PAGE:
Complex polynomial roots toy
Grab the red dots and play around! Or jump to the explanation, or try this.
Explanation
A polynomial in x of degree n has the form
From the fundamental theorem of algebra, there are exactly n roots in the complex plane.^{1} The same polynomial can be written as
Let’s set for simplicity (this is called a monic polynomial).
Now, if you have the roots, finding the values of the coefficients is straightforward: just expand out the product in Eq. \eqref{eq:factored}. The functions are known as elementary symmetric polynomials (up to a sign). If you move a root, you can see how all the coefficients change.
Solving for the ’s from the ’s with some algebraic formula is possible for but generally impossible for higher degrees.^{2} Nonetheless, we can numerically solve for roots with various numerical algorithms.^{3} If you move a coefficient, your computer will solve for the new locations of the roots, and you can see how they respond.
Things to try
Grab a coefficient and move it around in a closed loop. If it comes back to where it started, then the set of roots have to return to the starting set.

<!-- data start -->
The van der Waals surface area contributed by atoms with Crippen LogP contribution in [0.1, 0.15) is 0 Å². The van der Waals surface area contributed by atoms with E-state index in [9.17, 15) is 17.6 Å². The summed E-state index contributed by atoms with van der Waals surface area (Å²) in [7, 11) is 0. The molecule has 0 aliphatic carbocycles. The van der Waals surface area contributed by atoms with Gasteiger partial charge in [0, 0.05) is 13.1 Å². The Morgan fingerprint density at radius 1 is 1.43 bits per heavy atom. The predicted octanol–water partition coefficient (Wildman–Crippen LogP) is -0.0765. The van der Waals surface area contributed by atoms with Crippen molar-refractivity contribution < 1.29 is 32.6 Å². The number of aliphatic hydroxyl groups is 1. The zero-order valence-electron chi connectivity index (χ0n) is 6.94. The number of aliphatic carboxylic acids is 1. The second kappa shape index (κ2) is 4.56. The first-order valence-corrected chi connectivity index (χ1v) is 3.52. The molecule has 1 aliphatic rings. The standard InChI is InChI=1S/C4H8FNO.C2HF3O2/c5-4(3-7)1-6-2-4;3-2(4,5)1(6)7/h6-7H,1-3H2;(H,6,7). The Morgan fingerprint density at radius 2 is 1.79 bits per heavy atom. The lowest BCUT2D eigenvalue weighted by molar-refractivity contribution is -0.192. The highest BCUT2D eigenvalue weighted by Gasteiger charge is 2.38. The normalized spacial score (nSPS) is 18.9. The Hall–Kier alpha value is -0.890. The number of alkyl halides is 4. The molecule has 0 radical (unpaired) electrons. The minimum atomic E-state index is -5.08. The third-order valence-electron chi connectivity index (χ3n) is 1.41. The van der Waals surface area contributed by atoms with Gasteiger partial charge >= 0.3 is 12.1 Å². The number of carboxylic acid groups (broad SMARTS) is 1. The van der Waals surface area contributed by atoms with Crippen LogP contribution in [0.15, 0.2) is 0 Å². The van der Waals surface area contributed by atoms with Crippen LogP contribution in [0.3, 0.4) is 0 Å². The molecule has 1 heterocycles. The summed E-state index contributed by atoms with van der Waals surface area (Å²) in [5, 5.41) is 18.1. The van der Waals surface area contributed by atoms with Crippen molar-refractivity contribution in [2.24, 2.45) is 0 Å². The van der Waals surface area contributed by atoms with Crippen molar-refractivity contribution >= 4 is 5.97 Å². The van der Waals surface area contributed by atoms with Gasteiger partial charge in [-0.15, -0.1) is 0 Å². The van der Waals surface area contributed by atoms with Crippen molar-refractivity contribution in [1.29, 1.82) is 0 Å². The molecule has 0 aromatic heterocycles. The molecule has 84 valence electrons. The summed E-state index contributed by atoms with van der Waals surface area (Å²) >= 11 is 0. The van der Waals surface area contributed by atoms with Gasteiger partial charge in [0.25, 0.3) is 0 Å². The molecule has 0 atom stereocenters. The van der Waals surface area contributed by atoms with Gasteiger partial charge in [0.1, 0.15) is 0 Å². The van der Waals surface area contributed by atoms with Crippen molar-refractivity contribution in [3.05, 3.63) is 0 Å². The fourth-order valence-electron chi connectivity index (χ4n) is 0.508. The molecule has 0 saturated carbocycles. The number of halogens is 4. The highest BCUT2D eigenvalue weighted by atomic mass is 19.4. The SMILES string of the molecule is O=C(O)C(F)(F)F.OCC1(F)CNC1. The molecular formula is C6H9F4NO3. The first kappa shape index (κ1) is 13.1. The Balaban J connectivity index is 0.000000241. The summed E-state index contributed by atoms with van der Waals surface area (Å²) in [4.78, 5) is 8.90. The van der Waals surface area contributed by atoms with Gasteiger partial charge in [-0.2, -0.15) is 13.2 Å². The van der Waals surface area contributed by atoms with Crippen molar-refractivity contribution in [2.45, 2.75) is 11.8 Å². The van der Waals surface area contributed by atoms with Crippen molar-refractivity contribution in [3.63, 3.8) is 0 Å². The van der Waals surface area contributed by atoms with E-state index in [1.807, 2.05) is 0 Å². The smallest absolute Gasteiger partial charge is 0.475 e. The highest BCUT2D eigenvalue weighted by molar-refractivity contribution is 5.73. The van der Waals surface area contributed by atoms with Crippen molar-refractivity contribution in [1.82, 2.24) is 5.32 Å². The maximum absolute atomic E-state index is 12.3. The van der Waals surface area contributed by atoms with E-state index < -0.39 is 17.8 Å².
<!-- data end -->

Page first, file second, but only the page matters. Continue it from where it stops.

But we can also talk about each individual root’s trajectory as is varied. If moves in a very small loop, so does each .
Now try to find a larger loop for some so that some ’s swap places!
Hint (spoiler): a really simple choice is to move around the unit circle, if all the other ’s are close to the origin. Then you should see the n roots each shift one spot to the left/right around their unit circle. This is an ncycle.
Try to find a 2cycle (two roots swap places) or other more complicated types of permutations.
What we have here is a map from closed loops in aspace to permutations of the n roots.
Question: What determines the type of permutation (cycle structure or conjugacy class)? Does it have anything to do with the zeros of the discriminant?
Acknowledgments
This toy was somewhat inspired by John Baez’s post, which in turn was discussing this tumblr post.
This toy makes use of JSXGraph and my extended version of Polynomial.js.^{3}
Suggestions welcome!

I’m only considering ; things like polynomials over finite fields are trickier! ↩

Proved by Évariste Galois before his death in a duel at age 20. ↩

I implemented the AberthEhrlich method into the javascript package Polynomial.js, following Dario Bini’s paper and his FORTRAN implementation. ↩ ↩^{2}